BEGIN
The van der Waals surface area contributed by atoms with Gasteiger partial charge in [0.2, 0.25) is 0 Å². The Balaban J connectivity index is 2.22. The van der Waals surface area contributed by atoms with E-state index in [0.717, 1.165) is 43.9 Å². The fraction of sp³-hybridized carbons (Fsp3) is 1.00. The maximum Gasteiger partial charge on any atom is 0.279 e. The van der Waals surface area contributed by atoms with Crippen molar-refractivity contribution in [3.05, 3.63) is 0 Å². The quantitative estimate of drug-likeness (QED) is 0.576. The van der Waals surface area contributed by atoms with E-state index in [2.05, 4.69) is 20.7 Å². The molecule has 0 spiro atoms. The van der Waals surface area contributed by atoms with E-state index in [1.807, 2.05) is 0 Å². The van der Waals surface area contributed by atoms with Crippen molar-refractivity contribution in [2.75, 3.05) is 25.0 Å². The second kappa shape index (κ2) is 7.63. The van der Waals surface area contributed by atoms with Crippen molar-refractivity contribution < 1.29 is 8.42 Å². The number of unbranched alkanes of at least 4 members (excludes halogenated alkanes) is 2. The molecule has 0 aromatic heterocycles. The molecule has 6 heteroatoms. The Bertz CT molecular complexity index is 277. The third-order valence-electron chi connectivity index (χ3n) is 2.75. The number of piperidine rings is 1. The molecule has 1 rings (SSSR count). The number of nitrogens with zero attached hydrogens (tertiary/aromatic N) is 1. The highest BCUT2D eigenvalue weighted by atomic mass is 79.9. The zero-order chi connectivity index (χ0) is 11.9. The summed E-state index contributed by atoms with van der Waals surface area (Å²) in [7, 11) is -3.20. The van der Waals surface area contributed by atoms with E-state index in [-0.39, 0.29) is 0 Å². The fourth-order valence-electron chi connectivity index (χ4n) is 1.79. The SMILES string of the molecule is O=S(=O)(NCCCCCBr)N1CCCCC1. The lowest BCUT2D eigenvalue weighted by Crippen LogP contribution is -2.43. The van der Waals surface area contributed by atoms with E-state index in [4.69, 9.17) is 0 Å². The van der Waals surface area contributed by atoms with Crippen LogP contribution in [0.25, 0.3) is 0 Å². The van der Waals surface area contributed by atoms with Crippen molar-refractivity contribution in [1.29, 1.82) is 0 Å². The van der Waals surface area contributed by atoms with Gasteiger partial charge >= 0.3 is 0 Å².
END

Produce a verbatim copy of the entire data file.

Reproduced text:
The van der Waals surface area contributed by atoms with Gasteiger partial charge in [0.2, 0.25) is 0 Å². The Balaban J connectivity index is 2.22. The van der Waals surface area contributed by atoms with E-state index in [0.717, 1.165) is 43.9 Å². The fraction of sp³-hybridized carbons (Fsp3) is 1.00. The maximum Gasteiger partial charge on any atom is 0.279 e. The van der Waals surface area contributed by atoms with Crippen molar-refractivity contribution in [3.05, 3.63) is 0 Å². The quantitative estimate of drug-likeness (QED) is 0.576. The van der Waals surface area contributed by atoms with E-state index in [2.05, 4.69) is 20.7 Å². The molecule has 0 spiro atoms. The van der Waals surface area contributed by atoms with E-state index in [1.807, 2.05) is 0 Å². The van der Waals surface area contributed by atoms with Crippen molar-refractivity contribution in [2.75, 3.05) is 25.0 Å². The second kappa shape index (κ2) is 7.63. The van der Waals surface area contributed by atoms with Crippen molar-refractivity contribution < 1.29 is 8.42 Å². The number of unbranched alkanes of at least 4 members (excludes halogenated alkanes) is 2. The molecule has 0 aromatic heterocycles. The molecule has 6 heteroatoms. The Bertz CT molecular complexity index is 277. The third-order valence-electron chi connectivity index (χ3n) is 2.75. The number of piperidine rings is 1. The molecule has 1 rings (SSSR count). The number of nitrogens with zero attached hydrogens (tertiary/aromatic N) is 1. The highest BCUT2D eigenvalue weighted by atomic mass is 79.9. The zero-order chi connectivity index (χ0) is 11.9. The summed E-state index contributed by atoms with van der Waals surface area (Å²) in [7, 11) is -3.20. The van der Waals surface area contributed by atoms with E-state index in [-0.39, 0.29) is 0 Å². The fourth-order valence-electron chi connectivity index (χ4n) is 1.79. The SMILES string of the molecule is O=S(=O)(NCCCCCBr)N1CCCCC1. The lowest BCUT2D eigenvalue weighted by Crippen LogP contribution is -2.43. The van der Waals surface area contributed by atoms with E-state index in [4.69, 9.17) is 0 Å². The van der Waals surface area contributed by atoms with Crippen LogP contribution in [0.25, 0.3) is 0 Å². The van der Waals surface area contributed by atoms with Crippen molar-refractivity contribution in [1.29, 1.82) is 0 Å². The van der Waals surface area contributed by atoms with Gasteiger partial charge >= 0.3 is 0 Å².